Isolation, Resource Management and Sharing in the KaffeOS Java Runtime System

Godmar Back
School of Computing
University of Utah, Salt Lake City, UT 84112

Doctoral Dissertation
May, 2002

Winner of the 2003 ACM SIGPLAN Doctoral Dissertation Award


Single-language runtime systems, in the form of Java virtual machines, are widely deployed platforms for executing untrusted mobile code. These runtimes provide some of the features that operating systems provide: interapplication memory protection and basic system services. They do not, however, provide the ability to isolate applications from each other. Neither do they provide the ability to limit the resource consumption of applications. Consequently, the performance of current systems degrades severely in the presence of malicious or buggy code that exhibits ill-behaved resource usage.

In this dissertation, we show that Java runtime systems can be extended to provide a process model, and that such a process model can provide robust and efficient support for untrusted applications. Processes are an operating system abstraction in which each process executes as if it were run in its own virtual machine. We have designed and prototyped KaffeOS, which is a Java runtime system that provides support for processes. KaffeOS isolates processes and manages the physical resources available to them, in particular: CPU and memory. Each process is given its own heap, which can be separately garbage collected. Unlike existing Java virtual machines, KaffeOS can safely terminate processes without adversely affecting the integrity of the system, and it can fully reclaim a terminated processs resources.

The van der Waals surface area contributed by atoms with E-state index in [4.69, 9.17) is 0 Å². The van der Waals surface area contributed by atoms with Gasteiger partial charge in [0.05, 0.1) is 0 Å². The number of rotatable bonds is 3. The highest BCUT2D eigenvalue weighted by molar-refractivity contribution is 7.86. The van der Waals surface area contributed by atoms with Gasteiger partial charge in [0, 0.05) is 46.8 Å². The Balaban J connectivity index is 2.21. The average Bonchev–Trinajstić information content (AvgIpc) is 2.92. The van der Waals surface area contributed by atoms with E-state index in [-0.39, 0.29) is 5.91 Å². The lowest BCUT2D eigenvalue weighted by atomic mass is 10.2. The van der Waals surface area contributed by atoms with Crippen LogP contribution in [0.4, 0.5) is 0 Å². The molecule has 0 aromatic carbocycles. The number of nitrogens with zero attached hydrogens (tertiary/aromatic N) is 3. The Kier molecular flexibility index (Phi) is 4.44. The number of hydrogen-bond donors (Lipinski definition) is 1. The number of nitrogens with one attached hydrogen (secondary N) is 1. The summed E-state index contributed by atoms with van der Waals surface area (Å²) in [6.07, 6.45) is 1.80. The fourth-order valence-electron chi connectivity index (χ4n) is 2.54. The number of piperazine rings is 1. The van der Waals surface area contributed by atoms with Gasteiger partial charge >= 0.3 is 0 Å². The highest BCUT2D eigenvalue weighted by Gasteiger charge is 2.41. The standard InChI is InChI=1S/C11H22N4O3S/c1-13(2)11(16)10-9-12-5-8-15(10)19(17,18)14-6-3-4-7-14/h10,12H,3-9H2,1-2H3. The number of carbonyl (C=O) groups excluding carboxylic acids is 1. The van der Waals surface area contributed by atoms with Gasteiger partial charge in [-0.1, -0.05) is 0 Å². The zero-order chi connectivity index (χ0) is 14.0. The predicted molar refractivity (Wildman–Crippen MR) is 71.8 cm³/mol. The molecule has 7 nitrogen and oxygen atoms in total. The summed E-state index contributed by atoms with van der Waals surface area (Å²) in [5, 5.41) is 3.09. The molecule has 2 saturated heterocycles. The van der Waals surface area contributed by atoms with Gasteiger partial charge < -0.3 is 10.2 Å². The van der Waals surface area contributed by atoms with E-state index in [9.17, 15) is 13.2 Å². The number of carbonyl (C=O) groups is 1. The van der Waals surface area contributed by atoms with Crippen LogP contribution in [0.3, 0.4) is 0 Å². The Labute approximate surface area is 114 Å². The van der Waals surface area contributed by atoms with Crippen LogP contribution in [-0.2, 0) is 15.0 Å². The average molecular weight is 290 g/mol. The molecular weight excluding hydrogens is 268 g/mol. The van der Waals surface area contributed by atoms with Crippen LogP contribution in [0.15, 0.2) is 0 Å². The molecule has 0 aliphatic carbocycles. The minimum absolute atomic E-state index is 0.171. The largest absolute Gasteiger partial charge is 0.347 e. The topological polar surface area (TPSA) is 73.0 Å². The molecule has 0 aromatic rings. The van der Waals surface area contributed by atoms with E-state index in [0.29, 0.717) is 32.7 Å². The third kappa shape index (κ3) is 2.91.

The novel aspects of the KaffeOS architecture include the application of a user/kernel boundary as a structuring principle to runtime systems, the employment of garbage collection techniques for resource management and isolation, and a model for direct sharing of objects between untrusted applications. The difficulty in designing KaffeOS lay in balancing the goals of isolation and resource management against the goal of allowing direct sharing of objects.

We built a prototype of our design and ran the SPEC JVM 98 benchmarks to evaluate its performance for well-behaved applications. We found that for those applications, our KaffeOS prototype is no more than 8% slower than the freely available JVM on which it is based, which is an acceptable penalty for the safety that it provides. At the same time, our KaffeOS prototype can support more applications than a hardware-based approach on the same platform. We demonstrate that in the presence of malicious or buggy code that engages in a denial-of-service attack directed against resources, KaffeOS-based systems can contain the attack, remove resources from the attacked applications, and continue to provide robust service to other clients.

The full thesis is available in PDF format.